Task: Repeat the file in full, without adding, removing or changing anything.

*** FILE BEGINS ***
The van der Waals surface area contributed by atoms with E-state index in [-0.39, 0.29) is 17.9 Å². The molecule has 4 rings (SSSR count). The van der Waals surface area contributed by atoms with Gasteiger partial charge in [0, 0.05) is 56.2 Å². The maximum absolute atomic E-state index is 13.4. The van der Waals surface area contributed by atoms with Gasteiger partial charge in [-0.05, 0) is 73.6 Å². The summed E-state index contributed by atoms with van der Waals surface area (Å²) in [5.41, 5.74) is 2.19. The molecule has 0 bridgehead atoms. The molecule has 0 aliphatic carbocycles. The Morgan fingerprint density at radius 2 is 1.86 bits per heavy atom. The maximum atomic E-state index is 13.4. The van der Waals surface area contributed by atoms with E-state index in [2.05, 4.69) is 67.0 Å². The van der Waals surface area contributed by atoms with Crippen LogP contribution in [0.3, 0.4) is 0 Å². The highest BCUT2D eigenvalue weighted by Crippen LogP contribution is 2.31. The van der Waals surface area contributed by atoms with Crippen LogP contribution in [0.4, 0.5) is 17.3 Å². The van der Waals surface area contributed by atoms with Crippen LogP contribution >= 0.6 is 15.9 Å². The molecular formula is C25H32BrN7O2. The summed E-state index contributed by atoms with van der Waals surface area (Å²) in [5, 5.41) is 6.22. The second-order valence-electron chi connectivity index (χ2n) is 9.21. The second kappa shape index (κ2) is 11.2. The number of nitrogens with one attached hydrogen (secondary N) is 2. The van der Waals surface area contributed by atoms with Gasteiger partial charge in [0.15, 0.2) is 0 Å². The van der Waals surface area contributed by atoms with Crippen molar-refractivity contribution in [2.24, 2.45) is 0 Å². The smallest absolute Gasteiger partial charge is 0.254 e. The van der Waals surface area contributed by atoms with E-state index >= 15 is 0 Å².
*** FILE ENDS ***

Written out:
The van der Waals surface area contributed by atoms with E-state index in [-0.39, 0.29) is 17.9 Å². The molecule has 4 rings (SSSR count). The van der Waals surface area contributed by atoms with Gasteiger partial charge in [0, 0.05) is 56.2 Å². The maximum absolute atomic E-state index is 13.4. The van der Waals surface area contributed by atoms with Gasteiger partial charge in [-0.05, 0) is 73.6 Å². The summed E-state index contributed by atoms with van der Waals surface area (Å²) in [5.41, 5.74) is 2.19. The molecule has 0 bridgehead atoms. The molecule has 0 aliphatic carbocycles. The Morgan fingerprint density at radius 2 is 1.86 bits per heavy atom. The maximum atomic E-state index is 13.4. The van der Waals surface area contributed by atoms with E-state index in [2.05, 4.69) is 67.0 Å². The van der Waals surface area contributed by atoms with Crippen LogP contribution in [0.3, 0.4) is 0 Å². The highest BCUT2D eigenvalue weighted by Crippen LogP contribution is 2.31. The van der Waals surface area contributed by atoms with Crippen LogP contribution in [0.4, 0.5) is 17.3 Å². The van der Waals surface area contributed by atoms with Crippen LogP contribution >= 0.6 is 15.9 Å². The molecular formula is C25H32BrN7O2. The summed E-state index contributed by atoms with van der Waals surface area (Å²) in [5, 5.41) is 6.22. The second-order valence-electron chi connectivity index (χ2n) is 9.21. The second kappa shape index (κ2) is 11.2. The number of nitrogens with one attached hydrogen (secondary N) is 2. The van der Waals surface area contributed by atoms with Gasteiger partial charge in [0.15, 0.2) is 0 Å². The van der Waals surface area contributed by atoms with Crippen molar-refractivity contribution in [2.24, 2.45) is 0 Å². The smallest absolute Gasteiger partial charge is 0.254 e. The van der Waals surface area contributed by atoms with E-state index >= 15 is 0 Å².